4 min read.Updated: 28 Apr 2021, 02:10 AM ISTShehnaz Ahmed
Beijing may need to fix its policy mix before its first-mover CBDC can gain reserve-currency status
Globally, as many countries are progressing on their central bank digital currency (CBDC) research, important questions have arisen. As China began testing a digital version of its renminbi (units of which are measured in yuan) in major cities last year, interest in CBDCs has gained global attention, especially the potential impact of this exercise on the internationalization of the renminbi. The digitalization of China’s currency, combined with other economic developments there, has led many to wonder if it will pose a challenge to the hegemony of the US dollar as a reserve currency. While such arguments may seem far-fetched now, one can’t deny that CBDC developments may prove transformative for the international economy.
A reserve currency is a foreign currency that is typically held by central banks as a part of their foreign exchange reserves. Such reserves are held for various reasons—to finance international transactions, maintain confidence in the domestic currency, etc. Reserves are denominated in currencies that are widely used for international payments. The US dollar is the world’s dominant reserve currency and has been so for years. This is consistent with its wide international use—as the most traded currency in foreign exchange markets and most used for trade invoicing. While many geopolitical factors are responsible for reserve-currency status, the economic size of the issuer country and its dominance in international trade play significant roles in achieving it. Here, some economists point out that China appears to have the necessary ‘hardware’ to give the US dollar competition as a global reserve currency. China has overtaken the US as the world’s largest trader, and, as per estimates released by the International Comparison Programme, China’s gross domestic product (GDP) at $19.6 trillion in 2017 by purchasing power parity, was more than the US’s $19.5 trillion. However, some economists believe that GDP at actual exchange rates may be a better parameter for geopolitical power. On this, some studies estimate that China will overtake the US to become the globe’s largest economy by 2028.
According to an International Monetary Fund (IMF) study, the emergence of digital currencies and advances in payment systems could alter the significance of traditional drivers of reserve currencies, and result in the emergence of new reserve currencies. The aforesaid data on China’s economy must be read along with other recent developments in the People’s Republic of China. The internationalization of the renminbi has been a strategic goal for China. Beijing’s efforts culminated in its 2016 inclusion in the IMF’s Special Drawing Rights basket of currencies. As an extension of its moves to internationalize its currency, Beijing is pursuing CBDC research aggressively. China is believed to be at an advanced stage in its retail CBDC research. In April 2020, China piloted a version of its digital renminbi in four major cities for retail use. China has also joined the central banks of Hong Kong, Thailand and the UAE to develop a prototype to facilitate real-time cross-border payments using a CBDC. The adoption of a digital renminbi for cross-border payments may allow China’s financial system to reduce its reliance on the US dollar, and limit the involvement of foreign financial institutions as well as the oversight of foreign authorities. Currently, cross-border payments are costly and time-consuming, due to the involvement of several parties, exposing parties involved in transactions to credit and settlement risk. If China can leverage its first-mover advantage to meet the need for a digital currency and build an efficient CBDC system that can address these pain points in cross-border payments, its CBDC could prove attractive for international trade. The potential opportunities presented by a digital renminbi for enhancing China’s influence in global financial markets are supported by measures like China’s Belt and Road Initiative and bilateral trade relations with countries, especially in the Southeast Asian region. This region is intricately connected with China through trade and investment ties, and Beijing will probably use these to drive demand for a digital renminbi. Some even point out that a digital currency will allow China’s CBDC infrastructure to bypass US sanctions and also enable users to avoid the scrutiny of the SWIFT system. This may be relevant for sanctioned countries like Russia, Iran and Venezuela. Of course, this itself may be a cause of concern.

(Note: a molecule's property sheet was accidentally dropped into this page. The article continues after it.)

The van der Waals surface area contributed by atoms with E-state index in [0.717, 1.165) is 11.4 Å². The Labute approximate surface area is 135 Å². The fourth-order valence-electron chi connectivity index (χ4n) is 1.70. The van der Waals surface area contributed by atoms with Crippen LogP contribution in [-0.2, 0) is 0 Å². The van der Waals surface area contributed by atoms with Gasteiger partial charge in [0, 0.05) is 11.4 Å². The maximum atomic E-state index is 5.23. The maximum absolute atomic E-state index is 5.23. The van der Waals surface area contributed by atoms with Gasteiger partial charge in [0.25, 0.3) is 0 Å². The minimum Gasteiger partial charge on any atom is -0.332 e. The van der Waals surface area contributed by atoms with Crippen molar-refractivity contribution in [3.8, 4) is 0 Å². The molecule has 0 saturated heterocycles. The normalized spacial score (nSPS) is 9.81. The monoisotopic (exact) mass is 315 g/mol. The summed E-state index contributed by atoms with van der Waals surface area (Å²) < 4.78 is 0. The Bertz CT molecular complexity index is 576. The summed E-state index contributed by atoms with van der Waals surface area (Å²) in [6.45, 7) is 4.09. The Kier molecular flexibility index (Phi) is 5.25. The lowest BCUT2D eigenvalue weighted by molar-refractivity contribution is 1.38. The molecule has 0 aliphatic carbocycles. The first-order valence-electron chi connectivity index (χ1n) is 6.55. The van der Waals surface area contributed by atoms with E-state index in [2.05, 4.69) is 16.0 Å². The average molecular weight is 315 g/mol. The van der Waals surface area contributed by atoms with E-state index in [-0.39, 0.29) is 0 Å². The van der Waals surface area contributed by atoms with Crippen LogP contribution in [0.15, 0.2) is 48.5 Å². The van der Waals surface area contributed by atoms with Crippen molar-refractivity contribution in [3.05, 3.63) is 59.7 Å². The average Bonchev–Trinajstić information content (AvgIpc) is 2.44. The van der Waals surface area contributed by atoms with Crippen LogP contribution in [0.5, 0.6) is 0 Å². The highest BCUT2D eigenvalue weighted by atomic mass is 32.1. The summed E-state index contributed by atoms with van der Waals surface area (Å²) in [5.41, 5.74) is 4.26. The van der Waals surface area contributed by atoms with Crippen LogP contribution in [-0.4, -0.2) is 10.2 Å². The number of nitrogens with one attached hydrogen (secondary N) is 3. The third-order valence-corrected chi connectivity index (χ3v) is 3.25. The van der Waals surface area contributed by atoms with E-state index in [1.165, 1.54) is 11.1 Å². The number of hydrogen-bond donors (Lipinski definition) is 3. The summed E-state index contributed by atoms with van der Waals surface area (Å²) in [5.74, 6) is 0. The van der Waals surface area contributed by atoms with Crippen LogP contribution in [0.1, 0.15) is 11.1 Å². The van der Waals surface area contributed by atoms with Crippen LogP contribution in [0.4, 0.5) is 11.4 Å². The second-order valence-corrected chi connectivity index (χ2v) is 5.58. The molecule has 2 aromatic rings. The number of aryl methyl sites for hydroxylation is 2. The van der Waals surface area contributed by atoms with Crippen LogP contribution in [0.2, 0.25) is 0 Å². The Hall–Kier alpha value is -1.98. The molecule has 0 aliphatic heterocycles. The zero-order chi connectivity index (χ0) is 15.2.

However, these developments seem insufficient to replace the US dollar as the world’s reserve currency. The issuer’s policy credibility and the depth and liquidity of its financial markets are critical. In China’s case, capital controls, protectionist policies and a lack of transparency have often been pointed out as factors that undermine global investor confidence. Unless these issues are addressed by Beijing, a CBDC alone may not pose a credible challenge to the US dollar. However, that could change. Over the longer term, a shift in Chinese policies, coupled with the existence of a widely available and efficient CBDC system run by China, may make the renminbi a credible contender for reserve-currency status.
Shehnaz Ahmed is the fintech lead at the Vidhi Centre for Legal Policy.